Mind & Body

Epileptic Seizures Can Be Triggered by a Lot More Than Just Lights

Even to medical professionals, epilepsy is a bit of a mystery. The brain is incredibly complicated even when it's working properly, so if something misfires or gets overloaded, it can get a lot more complicated, frighteningly fast. You're probably aware that many epileptic seizures are caused by bright, rapidly flashing lights, but there are a lot of other potential triggers that could pose a threat.

Mysteries of the Mind

About half of the people with an epilepsy diagnosis have no identifiable cause for their condition. Even for those who can point to a particular reason, the actual mechanism of the disorder is poorly understood. Basically, the causes can range from genetics to injury to diseases and disorders, with strokes, concussions, and infections such as meningitis being some of the most likely culprits.

Besides having murky origins, epileptic seizures can also look a lot different than the average person might expect. The stereotypical seizure, characterized by loss of consciousness and uncontrollable shaking and stiffening, is known as a tonic-clonic seizure (previously called a "grand mal seizure") and is only one of many different varieties. It's a type of generalized onset seizure, one of three distinct seizure types that are categorized by where they start in the brain. Generalized onset seizures start in both sides of the brain simultaneously. The other main example of this type is called an absence seizure — characterized by staring blankly, losing awareness of your surroundings, and lasting only a couple of seconds.

Unlike generalized onset seizures, focal onset seizures start in just one cluster of brain cells. They can present in a lot of different ways — during a focal onset aware seizure, a person might experience symptoms like hallucinations, nausea, migraine, or even déjà vu. As the name implies, the person is awake and aware while it happens and will remember what they experienced. By contrast, a focal onset impaired awareness seizure causes the person to lose awareness of their surroundings — they may pick at their clothes, repeat certain words or phrases, and even start to wander, but they won't have any memory of their experience afterward.

There's one last type of seizure, but it's sort of a catch-all. If medical professionals can't identify where the seizure started, then they call it an unknown onset seizure. A seizure that starts in one area of the brain can spread to others, making it more complicated to diagnose. But the different causes of epilepsy and the different types of seizures are only two of the ways the disorder can take many different forms. There are also the different types of triggers — and this is where public perception differs greatly from real-world experience.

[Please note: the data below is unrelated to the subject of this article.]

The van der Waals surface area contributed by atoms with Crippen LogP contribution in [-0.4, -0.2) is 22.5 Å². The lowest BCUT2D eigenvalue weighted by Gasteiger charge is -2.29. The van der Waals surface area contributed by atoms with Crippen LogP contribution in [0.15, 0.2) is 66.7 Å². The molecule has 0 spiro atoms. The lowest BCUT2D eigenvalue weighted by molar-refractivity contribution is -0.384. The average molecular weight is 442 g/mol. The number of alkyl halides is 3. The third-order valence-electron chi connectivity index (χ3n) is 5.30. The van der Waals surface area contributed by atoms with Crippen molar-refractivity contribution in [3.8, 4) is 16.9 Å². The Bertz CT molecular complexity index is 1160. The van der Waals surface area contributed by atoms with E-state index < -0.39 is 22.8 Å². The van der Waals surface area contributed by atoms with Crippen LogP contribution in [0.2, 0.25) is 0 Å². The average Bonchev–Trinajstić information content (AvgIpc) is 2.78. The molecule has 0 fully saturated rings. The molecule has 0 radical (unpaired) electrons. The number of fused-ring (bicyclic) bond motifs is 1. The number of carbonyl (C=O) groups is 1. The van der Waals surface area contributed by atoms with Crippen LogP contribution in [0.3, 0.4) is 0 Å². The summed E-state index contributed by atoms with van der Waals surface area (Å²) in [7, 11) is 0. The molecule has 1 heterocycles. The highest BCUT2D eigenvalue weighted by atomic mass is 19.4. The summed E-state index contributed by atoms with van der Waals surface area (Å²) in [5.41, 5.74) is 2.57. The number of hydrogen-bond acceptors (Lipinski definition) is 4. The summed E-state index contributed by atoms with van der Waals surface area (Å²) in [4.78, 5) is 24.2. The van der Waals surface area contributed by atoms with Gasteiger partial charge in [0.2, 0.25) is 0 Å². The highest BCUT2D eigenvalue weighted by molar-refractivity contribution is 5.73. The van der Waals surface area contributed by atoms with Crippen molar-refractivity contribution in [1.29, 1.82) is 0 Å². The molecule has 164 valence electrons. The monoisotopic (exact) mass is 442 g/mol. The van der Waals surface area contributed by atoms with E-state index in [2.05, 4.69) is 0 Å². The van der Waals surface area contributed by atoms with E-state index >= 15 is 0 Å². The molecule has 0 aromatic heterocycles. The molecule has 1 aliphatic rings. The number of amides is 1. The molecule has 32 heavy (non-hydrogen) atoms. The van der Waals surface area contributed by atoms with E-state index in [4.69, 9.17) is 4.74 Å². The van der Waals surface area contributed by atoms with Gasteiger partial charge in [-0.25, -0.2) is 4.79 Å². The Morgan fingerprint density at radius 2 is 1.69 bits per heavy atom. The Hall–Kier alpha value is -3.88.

Trigger-Happy Tremors

In one high-profile incident, a 1997 episode of Pokémon caused panic all across Japan when children began having seizures triggered by strobing red and blue lights. Even after being edited to remove the harmful effect, the episode was never aired again in any country — and likely cemented flashing lights in the public consciousness as the major trigger for epileptic seizures. However, there are a lot of other ways that a seizure in the brain can start. Brains are complex machines that perform complex actions, so it's sometimes surprising how certain patterns start to express themselves.

In 1993, a group of doctors wrote into the Journal of Neurology to tell the fascinating story of the aptly named "Mr. Pinocchio," who had recently begun to experience seizures brought on by dishonesty. That's right: Every time Mr. Pinocchio told a lie, his ruse would be revealed by an uncontrollable seizure. As it turned out, he had developed a brain tumor that, once removed, ceased to have this effect on him.

The doctors decided that what was happening to Mr. Pinocchio was essentially a strong emotional reaction — telling a lie elicited a certain response that happened to interact with his tumor in an unexpected way. Another way brain activity can start something dangerous? Trying to do math in your head: A patient in a 1982 report experienced seizures when doing multiplication, division, and spatial manipulation, but not addition or subtraction. Listening to certain pieces of music can also trigger what are called musicogenic seizures. In one case, a woman reported experiencing seizures when exposed to singing, flute music, or electronic or heavy metal music. Madonna was the worst offender.

On that subject, though, music can also have a healing property. They call it "the Mozart effect" (not to be confused with the myth about Mozart making babies smarter). Specifically, listening to the Sonata for Two Pianos in D for 10 to 15 minutes has been found to help relieve some key symptoms in children and adults with epilepsy, including reducing the number of seizures they experienced. There's still not a clear reason why this should be, however — but for now, perhaps that isn't as important as the relief the music can provide.

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There are more than 7 billion ways a human brain can work. To discover what else your neurology might be hiding, take a deep dive with Oliver Sacks in "The River of Consciousness" (it's free with your trial membership to Audible). We handpick reading recommendations we think you may like. If you choose to make a purchase through that link, Curiosity will get a share of the sale.

Written by Reuben Westmaas July 27, 2018

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